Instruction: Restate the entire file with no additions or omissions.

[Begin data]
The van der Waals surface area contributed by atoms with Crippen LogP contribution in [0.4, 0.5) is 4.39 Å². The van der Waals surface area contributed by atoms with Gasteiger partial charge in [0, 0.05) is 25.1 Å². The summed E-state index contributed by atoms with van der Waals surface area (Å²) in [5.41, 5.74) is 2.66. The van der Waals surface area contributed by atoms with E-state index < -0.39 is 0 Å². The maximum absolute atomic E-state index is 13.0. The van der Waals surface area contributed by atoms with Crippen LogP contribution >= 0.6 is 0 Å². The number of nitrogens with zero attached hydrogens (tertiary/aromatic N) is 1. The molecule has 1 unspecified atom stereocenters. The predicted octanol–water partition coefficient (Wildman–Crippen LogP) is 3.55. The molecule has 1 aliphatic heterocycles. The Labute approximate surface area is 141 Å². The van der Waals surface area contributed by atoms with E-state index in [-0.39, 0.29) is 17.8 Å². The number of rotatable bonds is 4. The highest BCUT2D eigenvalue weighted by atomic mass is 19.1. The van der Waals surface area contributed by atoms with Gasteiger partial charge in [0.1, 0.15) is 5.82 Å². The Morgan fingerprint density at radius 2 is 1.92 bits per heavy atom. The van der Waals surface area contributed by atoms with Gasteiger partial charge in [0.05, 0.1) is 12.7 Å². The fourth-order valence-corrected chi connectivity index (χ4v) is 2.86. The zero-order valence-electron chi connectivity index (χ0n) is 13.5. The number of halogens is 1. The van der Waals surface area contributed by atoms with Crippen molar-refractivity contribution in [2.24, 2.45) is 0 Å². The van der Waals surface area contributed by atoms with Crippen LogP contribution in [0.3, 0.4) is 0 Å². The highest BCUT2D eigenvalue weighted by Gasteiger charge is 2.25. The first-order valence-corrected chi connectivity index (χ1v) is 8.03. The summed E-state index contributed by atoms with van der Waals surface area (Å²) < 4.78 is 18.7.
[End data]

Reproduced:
The van der Waals surface area contributed by atoms with Crippen LogP contribution in [0.4, 0.5) is 4.39 Å². The van der Waals surface area contributed by atoms with Gasteiger partial charge in [0, 0.05) is 25.1 Å². The summed E-state index contributed by atoms with van der Waals surface area (Å²) in [5.41, 5.74) is 2.66. The van der Waals surface area contributed by atoms with E-state index < -0.39 is 0 Å². The maximum absolute atomic E-state index is 13.0. The van der Waals surface area contributed by atoms with Crippen LogP contribution >= 0.6 is 0 Å². The number of nitrogens with zero attached hydrogens (tertiary/aromatic N) is 1. The molecule has 1 unspecified atom stereocenters. The predicted octanol–water partition coefficient (Wildman–Crippen LogP) is 3.55. The molecule has 1 aliphatic heterocycles. The Labute approximate surface area is 141 Å². The van der Waals surface area contributed by atoms with E-state index in [-0.39, 0.29) is 17.8 Å². The number of rotatable bonds is 4. The highest BCUT2D eigenvalue weighted by atomic mass is 19.1. The van der Waals surface area contributed by atoms with Gasteiger partial charge in [0.1, 0.15) is 5.82 Å². The Morgan fingerprint density at radius 2 is 1.92 bits per heavy atom. The van der Waals surface area contributed by atoms with Gasteiger partial charge in [0.05, 0.1) is 12.7 Å². The fourth-order valence-corrected chi connectivity index (χ4v) is 2.86. The zero-order valence-electron chi connectivity index (χ0n) is 13.5. The number of halogens is 1. The van der Waals surface area contributed by atoms with Crippen molar-refractivity contribution in [2.24, 2.45) is 0 Å². The van der Waals surface area contributed by atoms with Crippen LogP contribution in [0.3, 0.4) is 0 Å². The highest BCUT2D eigenvalue weighted by Gasteiger charge is 2.25. The first-order valence-corrected chi connectivity index (χ1v) is 8.03. The summed E-state index contributed by atoms with van der Waals surface area (Å²) < 4.78 is 18.7.